An automatic handwashing station and signage remind GTI staff that a food safety culture is mandatory. Photo courtesy of GTI.An automatic handwashing station and signage remind GTI staff that a food safety culture is mandatory. Photo courtesy of GTI.

Empowerment, measurement, and recognition

When employees have a voice, they become part of the solution, according to Joni Fagan, vice president of quality control at Ken’s Foods. “Food safety is everyone’s responsibility,” she says. “This is included in job descriptions, training, and specific job tasks. Expectations of food safety culture become behaviors.” 

Leadership buy-in and continuous support of the food safety culture is mandatory, Fagan adds. Ken’s Foods fosters an environment of collaboration, where staff listens and enlists the help and knowledge of the workforce.

In the cannabis edibles industry, it’s important to build a food safety culture that the leadership team embraces by showing and presenting expectations themselves before rolling out the program to hourly workers, says Wendy Uhls, quality and compliance manager for Green Thumb Industries (GTI). “We’ve actually implemented some new roles recently, where hourly workers own more of the quality piece, are able to provide feedback up through the chain, and own that space,” she says.

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Uhls’ facility also uses a “best buds” program. “Whenever we catch somebody doing an awesome job of complying or just being a supportive member of the team, we provide coins that employees can collect over time,” she says. Depending on the number of coins they acquire, employees can choose from an array of goodies, such as hats, shirts, and GTI products.

GTI’s Janet Sullivan, quality compliance manager at a Florida facility, has implemented a quality and food safety presentation board, where the company presents a new food safety topic each month. “Last month, we refreshed the GMP [good manufacturing practice] policy for the whole plant and put a copy of the GMP policy up with the training that we had done in PowerPoint,” she explains. “Every month, we’ll do a different topic just to get the team involved.”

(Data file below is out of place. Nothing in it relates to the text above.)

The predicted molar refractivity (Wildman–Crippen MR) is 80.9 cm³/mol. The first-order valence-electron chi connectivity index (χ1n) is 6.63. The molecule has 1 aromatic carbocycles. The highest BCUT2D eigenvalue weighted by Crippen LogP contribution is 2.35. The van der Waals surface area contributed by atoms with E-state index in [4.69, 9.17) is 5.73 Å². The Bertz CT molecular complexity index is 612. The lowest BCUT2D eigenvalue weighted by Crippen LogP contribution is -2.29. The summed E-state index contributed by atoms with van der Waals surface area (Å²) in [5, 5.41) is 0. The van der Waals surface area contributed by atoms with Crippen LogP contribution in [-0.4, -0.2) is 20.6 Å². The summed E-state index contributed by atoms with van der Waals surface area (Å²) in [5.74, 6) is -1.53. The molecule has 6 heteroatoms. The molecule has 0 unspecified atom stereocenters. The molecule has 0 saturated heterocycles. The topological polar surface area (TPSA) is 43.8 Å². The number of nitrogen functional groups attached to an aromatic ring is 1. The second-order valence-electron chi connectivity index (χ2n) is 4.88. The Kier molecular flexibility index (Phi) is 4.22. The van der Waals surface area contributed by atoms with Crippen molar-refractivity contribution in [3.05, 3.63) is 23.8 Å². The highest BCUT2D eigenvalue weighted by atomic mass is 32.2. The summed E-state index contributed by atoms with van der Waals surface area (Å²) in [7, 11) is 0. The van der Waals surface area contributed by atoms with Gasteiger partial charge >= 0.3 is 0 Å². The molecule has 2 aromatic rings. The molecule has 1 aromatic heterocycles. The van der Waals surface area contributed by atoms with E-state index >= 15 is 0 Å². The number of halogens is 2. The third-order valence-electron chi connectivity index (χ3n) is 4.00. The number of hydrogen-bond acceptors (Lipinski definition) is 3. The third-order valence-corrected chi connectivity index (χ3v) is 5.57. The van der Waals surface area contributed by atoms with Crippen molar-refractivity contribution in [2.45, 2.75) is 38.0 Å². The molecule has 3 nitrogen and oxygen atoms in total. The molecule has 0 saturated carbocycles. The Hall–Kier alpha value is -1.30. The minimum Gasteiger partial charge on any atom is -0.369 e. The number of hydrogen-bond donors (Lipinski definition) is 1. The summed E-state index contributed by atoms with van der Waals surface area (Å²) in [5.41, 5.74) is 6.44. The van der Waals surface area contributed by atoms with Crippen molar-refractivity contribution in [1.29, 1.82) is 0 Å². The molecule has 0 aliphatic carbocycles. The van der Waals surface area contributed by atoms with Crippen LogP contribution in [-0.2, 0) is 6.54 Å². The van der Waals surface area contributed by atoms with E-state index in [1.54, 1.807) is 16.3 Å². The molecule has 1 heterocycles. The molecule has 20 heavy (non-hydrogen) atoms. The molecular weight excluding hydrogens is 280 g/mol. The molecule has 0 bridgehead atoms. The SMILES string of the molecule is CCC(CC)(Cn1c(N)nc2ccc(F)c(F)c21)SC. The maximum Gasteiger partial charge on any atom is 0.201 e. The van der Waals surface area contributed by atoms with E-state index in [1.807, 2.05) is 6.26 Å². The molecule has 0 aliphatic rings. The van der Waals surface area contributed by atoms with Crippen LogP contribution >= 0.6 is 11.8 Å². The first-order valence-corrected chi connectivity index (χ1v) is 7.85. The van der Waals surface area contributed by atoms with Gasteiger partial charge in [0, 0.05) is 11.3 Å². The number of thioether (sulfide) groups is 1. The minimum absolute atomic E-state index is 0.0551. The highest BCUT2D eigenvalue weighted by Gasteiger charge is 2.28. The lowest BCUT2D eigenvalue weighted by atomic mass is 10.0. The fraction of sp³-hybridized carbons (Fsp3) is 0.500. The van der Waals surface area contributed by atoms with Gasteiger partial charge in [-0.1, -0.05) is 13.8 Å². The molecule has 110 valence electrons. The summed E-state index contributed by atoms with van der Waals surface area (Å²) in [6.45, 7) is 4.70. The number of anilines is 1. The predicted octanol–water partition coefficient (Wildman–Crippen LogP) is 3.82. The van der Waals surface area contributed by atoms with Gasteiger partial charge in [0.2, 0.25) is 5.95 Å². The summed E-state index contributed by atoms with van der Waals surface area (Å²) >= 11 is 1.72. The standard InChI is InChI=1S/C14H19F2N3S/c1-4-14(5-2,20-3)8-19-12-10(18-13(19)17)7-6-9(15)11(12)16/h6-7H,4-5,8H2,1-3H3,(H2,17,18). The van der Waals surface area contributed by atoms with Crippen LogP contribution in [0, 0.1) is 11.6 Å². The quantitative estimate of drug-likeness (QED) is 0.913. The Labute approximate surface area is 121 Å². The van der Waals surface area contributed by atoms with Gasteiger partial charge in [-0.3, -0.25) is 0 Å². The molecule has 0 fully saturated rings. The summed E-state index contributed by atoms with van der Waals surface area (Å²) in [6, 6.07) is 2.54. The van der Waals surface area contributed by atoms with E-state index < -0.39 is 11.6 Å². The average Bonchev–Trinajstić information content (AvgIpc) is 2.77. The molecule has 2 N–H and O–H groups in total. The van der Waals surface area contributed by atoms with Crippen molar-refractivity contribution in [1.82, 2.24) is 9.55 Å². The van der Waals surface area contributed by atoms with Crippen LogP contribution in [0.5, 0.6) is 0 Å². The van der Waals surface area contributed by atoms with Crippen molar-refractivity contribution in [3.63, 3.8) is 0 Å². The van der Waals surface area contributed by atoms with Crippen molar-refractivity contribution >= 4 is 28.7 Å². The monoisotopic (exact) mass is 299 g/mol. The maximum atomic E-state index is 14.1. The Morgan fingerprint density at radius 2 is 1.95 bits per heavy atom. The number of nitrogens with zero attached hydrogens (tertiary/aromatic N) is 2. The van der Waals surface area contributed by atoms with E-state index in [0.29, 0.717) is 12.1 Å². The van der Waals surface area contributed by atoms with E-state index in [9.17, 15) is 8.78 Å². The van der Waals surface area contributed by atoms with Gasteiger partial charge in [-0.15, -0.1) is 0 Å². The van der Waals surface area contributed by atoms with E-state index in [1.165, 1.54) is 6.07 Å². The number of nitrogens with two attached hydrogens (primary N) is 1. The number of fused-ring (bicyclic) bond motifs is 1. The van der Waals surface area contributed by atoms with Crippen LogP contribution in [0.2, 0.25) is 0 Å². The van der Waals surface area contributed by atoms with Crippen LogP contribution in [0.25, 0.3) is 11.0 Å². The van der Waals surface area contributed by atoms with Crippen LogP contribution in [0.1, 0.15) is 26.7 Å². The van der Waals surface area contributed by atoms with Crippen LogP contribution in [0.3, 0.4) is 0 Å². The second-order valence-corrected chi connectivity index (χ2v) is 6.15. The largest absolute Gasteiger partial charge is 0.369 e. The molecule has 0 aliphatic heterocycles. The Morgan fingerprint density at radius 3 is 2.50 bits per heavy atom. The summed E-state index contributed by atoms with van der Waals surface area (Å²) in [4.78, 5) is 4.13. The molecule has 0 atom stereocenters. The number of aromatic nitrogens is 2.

Smithfield invites employees to “audit” the products they’ve helped produce. Cross-functional teams of staff representing all levels of the organization are invited to appraise products daily. This program underscores how critical safety and quality standards are and instills a sense of employee ownership.

Through its “Raise Your Hand” campaign, Smithfield empowers employees to stop production if they see anything throughout the day that affects food safety or quality. The company recognizes employees who identify potential product safety or quality hazards.

At Smithfield, employees learn from day one that food safety is non-negotiable. The company’s goal is zero product recalls, which it achieved in 2019. As a vertically integrated company, Smithfield is collaborating with FoodLogiQ’s Food Industry Blockchain Consortium and the IBM Food Trust to drive customer visibility into food safety and quality assurance, and to increase transparency. 

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GTI measures customer complaints using key performance indicator (KPI) boards. “We’re looking at customer complaints, third-party audits, and our Department of Health inspections, so we’re taking all of those, and we try to present those every month,” says Sullivan. “We don’t want to have any findings from the Department of Health, and we don’t want to have any GMP findings. We want to make sure that our customers are happy, so we try to get customer complaints down to zero.”